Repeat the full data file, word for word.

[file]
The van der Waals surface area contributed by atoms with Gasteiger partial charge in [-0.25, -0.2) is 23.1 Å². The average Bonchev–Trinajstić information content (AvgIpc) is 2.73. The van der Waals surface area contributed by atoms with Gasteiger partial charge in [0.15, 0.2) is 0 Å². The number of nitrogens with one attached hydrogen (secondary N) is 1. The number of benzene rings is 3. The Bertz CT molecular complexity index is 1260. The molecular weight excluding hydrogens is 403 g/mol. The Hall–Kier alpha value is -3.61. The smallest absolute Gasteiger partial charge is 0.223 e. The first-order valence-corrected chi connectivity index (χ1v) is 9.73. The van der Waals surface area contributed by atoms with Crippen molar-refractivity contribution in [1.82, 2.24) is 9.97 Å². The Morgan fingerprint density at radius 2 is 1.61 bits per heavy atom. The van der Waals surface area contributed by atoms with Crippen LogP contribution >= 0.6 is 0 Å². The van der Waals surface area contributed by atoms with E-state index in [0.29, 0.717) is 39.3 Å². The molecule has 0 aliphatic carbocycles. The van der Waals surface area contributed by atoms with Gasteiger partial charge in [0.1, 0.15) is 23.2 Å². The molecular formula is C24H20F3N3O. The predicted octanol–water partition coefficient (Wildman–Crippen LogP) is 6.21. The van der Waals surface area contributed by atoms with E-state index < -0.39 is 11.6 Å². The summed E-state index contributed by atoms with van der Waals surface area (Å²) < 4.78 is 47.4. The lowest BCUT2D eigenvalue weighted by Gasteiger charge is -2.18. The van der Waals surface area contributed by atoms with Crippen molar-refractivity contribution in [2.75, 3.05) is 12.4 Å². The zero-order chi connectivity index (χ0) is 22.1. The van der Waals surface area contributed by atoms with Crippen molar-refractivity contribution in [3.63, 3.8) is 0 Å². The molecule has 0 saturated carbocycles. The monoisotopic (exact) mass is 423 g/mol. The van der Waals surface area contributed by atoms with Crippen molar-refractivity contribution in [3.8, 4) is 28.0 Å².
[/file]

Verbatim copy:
The van der Waals surface area contributed by atoms with Gasteiger partial charge in [-0.25, -0.2) is 23.1 Å². The average Bonchev–Trinajstić information content (AvgIpc) is 2.73. The van der Waals surface area contributed by atoms with Gasteiger partial charge in [0.15, 0.2) is 0 Å². The number of nitrogens with one attached hydrogen (secondary N) is 1. The number of benzene rings is 3. The Bertz CT molecular complexity index is 1260. The molecular weight excluding hydrogens is 403 g/mol. The Hall–Kier alpha value is -3.61. The smallest absolute Gasteiger partial charge is 0.223 e. The first-order valence-corrected chi connectivity index (χ1v) is 9.73. The van der Waals surface area contributed by atoms with Crippen molar-refractivity contribution in [1.82, 2.24) is 9.97 Å². The Morgan fingerprint density at radius 2 is 1.61 bits per heavy atom. The van der Waals surface area contributed by atoms with Crippen LogP contribution >= 0.6 is 0 Å². The van der Waals surface area contributed by atoms with E-state index in [0.29, 0.717) is 39.3 Å². The molecule has 0 aliphatic carbocycles. The van der Waals surface area contributed by atoms with Gasteiger partial charge in [0.1, 0.15) is 23.2 Å². The molecular formula is C24H20F3N3O. The predicted octanol–water partition coefficient (Wildman–Crippen LogP) is 6.21. The van der Waals surface area contributed by atoms with E-state index < -0.39 is 11.6 Å². The summed E-state index contributed by atoms with van der Waals surface area (Å²) < 4.78 is 47.4. The lowest BCUT2D eigenvalue weighted by Gasteiger charge is -2.18. The van der Waals surface area contributed by atoms with Crippen molar-refractivity contribution in [2.75, 3.05) is 12.4 Å². The zero-order chi connectivity index (χ0) is 22.1. The van der Waals surface area contributed by atoms with Crippen molar-refractivity contribution in [3.63, 3.8) is 0 Å². The molecule has 0 saturated carbocycles. The monoisotopic (exact) mass is 423 g/mol. The van der Waals surface area contributed by atoms with Crippen molar-refractivity contribution in [3.8, 4) is 28.0 Å².